Comments from sitters

Hope you’ll write a factual review and warn off other sitters from your nightmare sit.

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This discussion is fréquent!
Comparasons often meaningless
Comparing Airbnb and sitting for example…
How many sitters would rent a house + pool and garden on AIRBNB ? Or a big flat ?
For sure there must be some '‘work" to do in exchange of à free housing.
But nobody is obliged to sit 5 cats 3 dogs, 6 horses or lamas, clean à chicken house, mow a garden. Limit the work. Don’t select these offert!
I could rent my home 300 € per day. Sitters hace 3 rooms , 2 bathrooms, some came with relatives or kids… How much they would pay for that if they had to rent such a home ?
The ’ work’ is to feed 2 outdoors cats ( no litter). If i wanted to put them in a kennel, i would spend 20€ per day… but i prefer to leave them at home and not rent.

I see many listings in some fashionable towns/ regions where it would be impossible to rent an anonymous small hôtel room under 100 or 200 € per night. Where you can’t cook, where you can’t stay all day reading because the help needs to clean

Why some sitters are still complaining, as if there wad no "win win’?
Why do they choose to pet sit ? It sounds forgotten…

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With some sits, there’s no win-win for many sitters. And this forum allows folks to discuss that as they see fit.

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People are allowed to complain when what they were promised was not what they got. Works both ways.

It also works both ways on “I’m (doing my part) for free!” We hear that both from HOs and from sitters, and in both cases it’s ridiculous. You’re doing your part in exchange for the other person doing their part. It’s when one or the other doesn’t hold up their end of the bargain that we get complaints, but no one is doing it “for free”. There may be an altruistic aspect, but it’s still an exchange and is expected to be considered by both sides an even one.

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I can pay a 5 star Rover sitter $30-60/night to stay in my home. How much does a nice hotel room/airbnb for a night cost? In my location, during high season, a mediocre place is minimum $300/night. I add my car in for free when requested by the sitter. Car rentals in my city are $60-100/day, depending on season. HO takes risks of property and life/welfare of their pets in opening up their homes to virtual strangers. What is biggest risk of a sitter who can always immediately walk away from a threatening situation?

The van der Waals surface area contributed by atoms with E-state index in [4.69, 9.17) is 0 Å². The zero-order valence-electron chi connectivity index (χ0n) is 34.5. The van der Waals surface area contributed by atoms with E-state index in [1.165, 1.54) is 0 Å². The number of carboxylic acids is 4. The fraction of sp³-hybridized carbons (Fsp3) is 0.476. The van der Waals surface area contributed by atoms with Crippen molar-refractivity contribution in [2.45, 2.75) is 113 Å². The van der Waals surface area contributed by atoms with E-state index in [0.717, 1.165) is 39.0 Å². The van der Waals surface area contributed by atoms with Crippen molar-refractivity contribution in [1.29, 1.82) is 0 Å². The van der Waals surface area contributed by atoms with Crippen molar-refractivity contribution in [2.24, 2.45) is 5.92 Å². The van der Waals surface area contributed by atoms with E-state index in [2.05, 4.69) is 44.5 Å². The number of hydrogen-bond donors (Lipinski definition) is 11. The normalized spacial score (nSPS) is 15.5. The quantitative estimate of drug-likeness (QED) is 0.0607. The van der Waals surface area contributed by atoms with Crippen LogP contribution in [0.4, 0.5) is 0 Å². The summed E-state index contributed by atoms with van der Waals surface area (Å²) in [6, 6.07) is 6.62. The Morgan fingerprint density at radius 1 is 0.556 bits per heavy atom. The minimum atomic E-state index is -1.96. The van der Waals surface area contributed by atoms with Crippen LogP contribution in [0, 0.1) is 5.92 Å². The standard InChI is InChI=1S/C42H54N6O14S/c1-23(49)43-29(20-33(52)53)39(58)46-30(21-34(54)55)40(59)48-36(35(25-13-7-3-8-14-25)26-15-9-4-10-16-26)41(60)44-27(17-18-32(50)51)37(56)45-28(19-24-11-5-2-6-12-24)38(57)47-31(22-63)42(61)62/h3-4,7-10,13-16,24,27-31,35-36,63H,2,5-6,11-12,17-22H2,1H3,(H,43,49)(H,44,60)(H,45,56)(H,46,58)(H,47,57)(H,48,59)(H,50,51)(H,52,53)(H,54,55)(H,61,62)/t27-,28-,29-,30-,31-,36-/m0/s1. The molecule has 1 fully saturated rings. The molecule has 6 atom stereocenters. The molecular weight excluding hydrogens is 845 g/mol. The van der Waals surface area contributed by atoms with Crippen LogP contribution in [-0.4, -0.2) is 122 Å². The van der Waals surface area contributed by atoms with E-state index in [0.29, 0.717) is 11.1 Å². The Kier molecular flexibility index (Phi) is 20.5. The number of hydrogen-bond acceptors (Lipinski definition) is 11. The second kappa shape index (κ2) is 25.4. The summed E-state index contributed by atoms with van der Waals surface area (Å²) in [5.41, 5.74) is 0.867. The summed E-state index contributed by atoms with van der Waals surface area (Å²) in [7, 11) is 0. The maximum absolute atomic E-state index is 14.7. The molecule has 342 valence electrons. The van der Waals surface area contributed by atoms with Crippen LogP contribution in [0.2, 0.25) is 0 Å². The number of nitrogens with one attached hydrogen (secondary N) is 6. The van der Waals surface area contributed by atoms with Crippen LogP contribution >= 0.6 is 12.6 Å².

For us, we’re coming to the conclusion that short sits are simply not worth it. The time/value doesn’t make sense. For a recent short sit, the sitter asked if they could have a friend also stay, using an additional guest room and 2nd guest bathroom, and also asked for use of our vehicle. The sitter and friend, who left late in the day, didn’t bother to strip either bed, nor replace gas used in the vehicle (3/8 tank used), which had been filled to full the day before the sit as a convenience for the sitter, on top of other minor (yet annoying) things such as not straightening up throw pillows on sofas (total disarray), not clearing out frost buildup in freezer (admittedly from sitter having accidentally left freezer door open).
After this sit, we will never allow an additional guest of the sitter, and will hesitate before loaning out our car, perhaps only with near empty gas tank. These are things that shouldn’t have to be said…just knowing how to be a good guest in friends/family’s home. That’s all that is expected by us as a HO.

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Unfortunately, there are rude, selfish, inconsiderate people in various forms all over the world. For anyone who encounters them in a THS sit, whether they’re hosts or sitters, the other party will get a bad deal.

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As a sitter, I agree. Home owners complaining about the sofa pillows in disarray :man_facepalming:

Not worth the hassle. A hotel or an AirBnb is so much easier. No anxiety about stars getting deducted by overdemanding HOs. No need to be deferential and invisible like a servant.

After all the hassle of applying, interminable waiting periods, video interviews, another wait, requests to see tickets before confirming, etc etc. And then not having the address after asking three times.